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How to spend a day in Palermo

Palermo is the beautiful capital city of Sicily, full of worthy places to visit that all seem to call for your attention as you wander through its historical centre.


But what to go and see if you only have the day?


Here are just some of the highlights to help you get a real taste of the city, quite literally, as first up we have...


What to eat

As Palermo is in Sicily and Sicily is in Italy, it just wouldn't be right to write a blog post and not dedicate a section to food. The day we spent in Palermo just so happened to fall on the last day of our road trip around Sicily, and so we wanted to make sure we maximised our time both in terms of seeing a lot of places and eating a lot of food.


Here are my recommendations of foods you need to try while in Palermo:

Arancini

An absolute staple are these delightful, crispy, deep-fried Sicilian balls of rice. They typically have a meat sauce and mozzarella filling however they come in a wide variety of flavours (including sweet!).


Where to get it - Sfrigola











Cannoli

One of my all-time favourite foods is the mighty cannolo, a fried pastry tube with a ricotta style sweet filling, these Sicilian treats are a must when visiting the island.

Where to get it - I segreti del Chiostro


Panelle

Typically served in a bread roll and with potato croquettes, panelle are Sicilian fritters made from chickpea flour and are an absolutely delicious street food commonly found in Palermo.


Where to get it -

Passami ù coppu










Granita con brioche

Last but by no means least is granita, a semi-frozen dessert which originated in Sicily. It can be served with cream (would recommend) and brioche (would also recommend).

Where to get it - Palermo Store Café


Now you're well-fed we can move onto our next section, what should you go and see if you only have the day?


What to visit


Cattedrale di Palermo

This cathedral is a real mixture of architectural styles and definitely one of the must-see's of the city, it was built in 1184 by the Normans as a re-converted Christian church on the site of a Muslim Mosque that was previously built over a Christian basilica!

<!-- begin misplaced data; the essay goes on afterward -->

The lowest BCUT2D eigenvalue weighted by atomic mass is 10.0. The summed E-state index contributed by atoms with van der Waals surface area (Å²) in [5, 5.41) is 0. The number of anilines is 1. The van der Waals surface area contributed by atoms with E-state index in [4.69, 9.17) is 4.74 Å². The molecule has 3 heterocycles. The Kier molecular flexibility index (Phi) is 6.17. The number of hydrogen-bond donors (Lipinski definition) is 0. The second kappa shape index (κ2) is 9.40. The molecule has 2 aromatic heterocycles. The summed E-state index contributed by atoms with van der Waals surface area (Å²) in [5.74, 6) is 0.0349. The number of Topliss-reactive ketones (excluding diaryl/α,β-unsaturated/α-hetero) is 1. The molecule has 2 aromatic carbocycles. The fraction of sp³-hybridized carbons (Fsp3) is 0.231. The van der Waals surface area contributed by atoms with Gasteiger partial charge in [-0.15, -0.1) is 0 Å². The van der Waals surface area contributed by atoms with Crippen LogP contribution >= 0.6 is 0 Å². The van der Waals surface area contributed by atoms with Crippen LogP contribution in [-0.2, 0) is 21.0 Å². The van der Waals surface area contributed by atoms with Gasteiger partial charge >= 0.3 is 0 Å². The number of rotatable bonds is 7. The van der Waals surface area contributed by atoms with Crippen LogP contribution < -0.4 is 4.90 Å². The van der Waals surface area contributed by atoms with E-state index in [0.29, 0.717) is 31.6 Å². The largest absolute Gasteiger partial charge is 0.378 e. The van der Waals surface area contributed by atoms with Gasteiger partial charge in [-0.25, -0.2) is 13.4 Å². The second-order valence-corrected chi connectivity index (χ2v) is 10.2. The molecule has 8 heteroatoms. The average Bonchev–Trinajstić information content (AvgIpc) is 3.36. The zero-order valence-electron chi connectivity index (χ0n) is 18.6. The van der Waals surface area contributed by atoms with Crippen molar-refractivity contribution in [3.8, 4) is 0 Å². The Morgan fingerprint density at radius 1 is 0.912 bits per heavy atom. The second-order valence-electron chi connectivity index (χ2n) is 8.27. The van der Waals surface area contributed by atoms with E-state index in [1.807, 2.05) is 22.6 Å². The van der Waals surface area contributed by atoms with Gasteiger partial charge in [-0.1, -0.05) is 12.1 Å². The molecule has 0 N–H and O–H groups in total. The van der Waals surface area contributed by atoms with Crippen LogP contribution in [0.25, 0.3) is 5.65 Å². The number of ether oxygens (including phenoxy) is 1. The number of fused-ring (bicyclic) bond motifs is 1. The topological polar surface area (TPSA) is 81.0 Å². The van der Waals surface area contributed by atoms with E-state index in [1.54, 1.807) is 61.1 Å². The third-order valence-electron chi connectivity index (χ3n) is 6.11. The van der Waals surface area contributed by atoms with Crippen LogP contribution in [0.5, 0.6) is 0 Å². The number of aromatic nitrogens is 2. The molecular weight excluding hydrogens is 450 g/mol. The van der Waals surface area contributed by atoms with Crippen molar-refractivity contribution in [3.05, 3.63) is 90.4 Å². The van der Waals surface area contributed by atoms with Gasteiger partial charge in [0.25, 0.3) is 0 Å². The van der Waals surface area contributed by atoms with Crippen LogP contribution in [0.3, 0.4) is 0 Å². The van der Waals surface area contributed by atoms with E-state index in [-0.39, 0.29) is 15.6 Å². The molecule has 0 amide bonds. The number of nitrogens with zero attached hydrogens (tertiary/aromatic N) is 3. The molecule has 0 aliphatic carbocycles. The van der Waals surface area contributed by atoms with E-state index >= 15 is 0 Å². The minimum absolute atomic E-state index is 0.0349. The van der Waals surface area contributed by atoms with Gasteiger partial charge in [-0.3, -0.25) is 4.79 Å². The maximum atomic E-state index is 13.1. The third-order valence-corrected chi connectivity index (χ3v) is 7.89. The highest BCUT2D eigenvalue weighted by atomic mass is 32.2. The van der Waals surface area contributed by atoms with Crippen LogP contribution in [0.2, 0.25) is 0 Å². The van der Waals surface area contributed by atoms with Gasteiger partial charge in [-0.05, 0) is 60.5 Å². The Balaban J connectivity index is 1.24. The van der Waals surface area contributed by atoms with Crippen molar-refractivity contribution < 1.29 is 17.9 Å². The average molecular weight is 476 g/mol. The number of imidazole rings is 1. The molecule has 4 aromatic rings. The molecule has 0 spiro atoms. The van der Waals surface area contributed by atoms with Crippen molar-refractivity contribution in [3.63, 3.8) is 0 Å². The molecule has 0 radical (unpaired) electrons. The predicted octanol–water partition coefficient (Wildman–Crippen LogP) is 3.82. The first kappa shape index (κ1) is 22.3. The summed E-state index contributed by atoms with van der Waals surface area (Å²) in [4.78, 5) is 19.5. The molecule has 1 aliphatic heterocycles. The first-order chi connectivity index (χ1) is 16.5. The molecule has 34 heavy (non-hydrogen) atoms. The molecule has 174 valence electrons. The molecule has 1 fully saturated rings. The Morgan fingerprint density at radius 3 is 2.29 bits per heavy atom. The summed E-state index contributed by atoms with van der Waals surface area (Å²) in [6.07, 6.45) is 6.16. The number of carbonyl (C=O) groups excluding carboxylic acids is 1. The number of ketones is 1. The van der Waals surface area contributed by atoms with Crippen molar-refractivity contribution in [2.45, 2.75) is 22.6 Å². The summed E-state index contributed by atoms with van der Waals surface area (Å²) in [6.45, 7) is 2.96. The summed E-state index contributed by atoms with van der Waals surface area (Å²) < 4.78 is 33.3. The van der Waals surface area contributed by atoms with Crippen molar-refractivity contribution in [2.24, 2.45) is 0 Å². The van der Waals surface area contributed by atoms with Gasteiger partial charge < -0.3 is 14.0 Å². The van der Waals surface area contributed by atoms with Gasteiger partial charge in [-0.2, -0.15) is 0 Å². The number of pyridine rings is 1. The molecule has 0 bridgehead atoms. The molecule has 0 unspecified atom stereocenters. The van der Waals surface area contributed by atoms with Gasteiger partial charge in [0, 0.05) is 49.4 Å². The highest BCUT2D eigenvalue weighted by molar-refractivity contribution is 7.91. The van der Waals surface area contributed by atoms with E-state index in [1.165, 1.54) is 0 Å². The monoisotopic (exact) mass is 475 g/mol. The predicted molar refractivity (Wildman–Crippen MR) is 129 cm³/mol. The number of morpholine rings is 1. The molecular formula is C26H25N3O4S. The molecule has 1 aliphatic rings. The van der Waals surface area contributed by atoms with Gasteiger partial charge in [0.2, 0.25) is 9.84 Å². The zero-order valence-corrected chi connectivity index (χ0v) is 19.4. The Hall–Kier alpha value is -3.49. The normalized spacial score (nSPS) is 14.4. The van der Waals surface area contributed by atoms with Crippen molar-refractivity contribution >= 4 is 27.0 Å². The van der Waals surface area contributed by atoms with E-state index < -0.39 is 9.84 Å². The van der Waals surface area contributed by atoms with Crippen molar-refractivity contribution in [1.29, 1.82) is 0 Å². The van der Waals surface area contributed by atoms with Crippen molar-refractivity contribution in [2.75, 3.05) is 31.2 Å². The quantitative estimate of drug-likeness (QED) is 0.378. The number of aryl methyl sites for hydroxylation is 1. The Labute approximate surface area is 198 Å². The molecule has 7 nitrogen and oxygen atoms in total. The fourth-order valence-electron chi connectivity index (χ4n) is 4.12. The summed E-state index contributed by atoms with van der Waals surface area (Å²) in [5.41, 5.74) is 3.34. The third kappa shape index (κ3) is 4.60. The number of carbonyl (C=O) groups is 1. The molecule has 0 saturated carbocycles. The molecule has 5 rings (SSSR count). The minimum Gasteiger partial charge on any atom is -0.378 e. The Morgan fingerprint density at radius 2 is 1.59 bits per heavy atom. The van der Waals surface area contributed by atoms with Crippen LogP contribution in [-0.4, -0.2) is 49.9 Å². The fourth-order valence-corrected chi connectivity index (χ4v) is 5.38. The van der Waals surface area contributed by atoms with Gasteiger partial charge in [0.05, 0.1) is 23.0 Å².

Not only can you view the treasury, the royal tombs and the crypts, but you can also go up on to the terraces and witness what is arguably the best view of Palermo from above.


There are a range of ticket types here depending on what you want to see which can be purchased on arrival, I would recommend going for the full package at only €8 to really get the full experience.


Mercato di Ballarò

One of many street markets in Palermo, Mercato di Ballarò is the oldest and largest of the lot and a great way to immerse yourself in the local culture.


Full of sounds and smells, this vibrant market is a great place to purchase all kinds of foodstuffs, fruits and vegetables, fish and meat at a competitive cost - or just wander around and enjoy the atmosphere!

If you enjoy seafood this is one of the places to be and I would suggest picking up a plate of freshly cooked Octopus as you wander around the busy winding streets of the market.


Teatro Massimo

This opera house was built in 1897 and is one of the oldest in Europe. It was inspired by Greek temples as can be clearly seen by the massive columns guarding its main entrance and, while we didn't go inside, it's certainly worth a visit just to stop and take in the stunning architecture.


Catacombe dei Cappuccini

Now delving into one of the more morbid pieces of Palermo's past, I bring you the Capuchin catacombs.

Here you will see over 8,000 corpses split into a range of sections (the children section really spooked me out), sat on benches, pinned to walls, or displayed in open coffins, each one dressed in their Sunday best.


Possibly the most famous of these is among the last of the residents admitted to the catacombs, 2 year old Rosalia Lombardo who died of pneumonia in 1920. Displayed in a glass coffin, you would be hard-pressed to know that she wasn't just sleeping, due to the extensive preservation process carried out by Dr. Alfredo Salafia when she died.


Originally, the catacombs were intended to be used as an extension of the cemetery overseen by the Capuchin monks. However, after a few centuries, they decided to open it up to the residents of Palermo who could afford it, leading to the accumulation of corpses which brings us to the somewhat macabre tourist attraction, as well as outstanding historical record, we see today.


Churches of Palermo

It wouldn't be a Palermo blog without mentioning the churches, the city is quite literally covered in them (with well over 100). With a range of styles from the Arab-Norman-Byzantine style to the Gothic and the Baroque styles, it's well worth stopping in a couple to have a look as you make your way around the city.


Quattro Canti

a small shoutout here for the Quattro Canti, which I would describe as the 'main square' of the city. The intersection falls right in the centre of Palermo's historical district and each corner is studded with statues of the four Spanish kings of Sicily and the four patronesses of Palermo, as well as symbolic representations of the four seasons.


Fontana Pretoria

This brings me on to our last stop, right by the Quattro Canti in a small Piazza you'll stumble across the Fontana Pretoria. The fountain represents the Twelve Olympians and was built by Francesco Camilliani in the city of Florence in 1554, but was transferred in Palermo in 1574.



 
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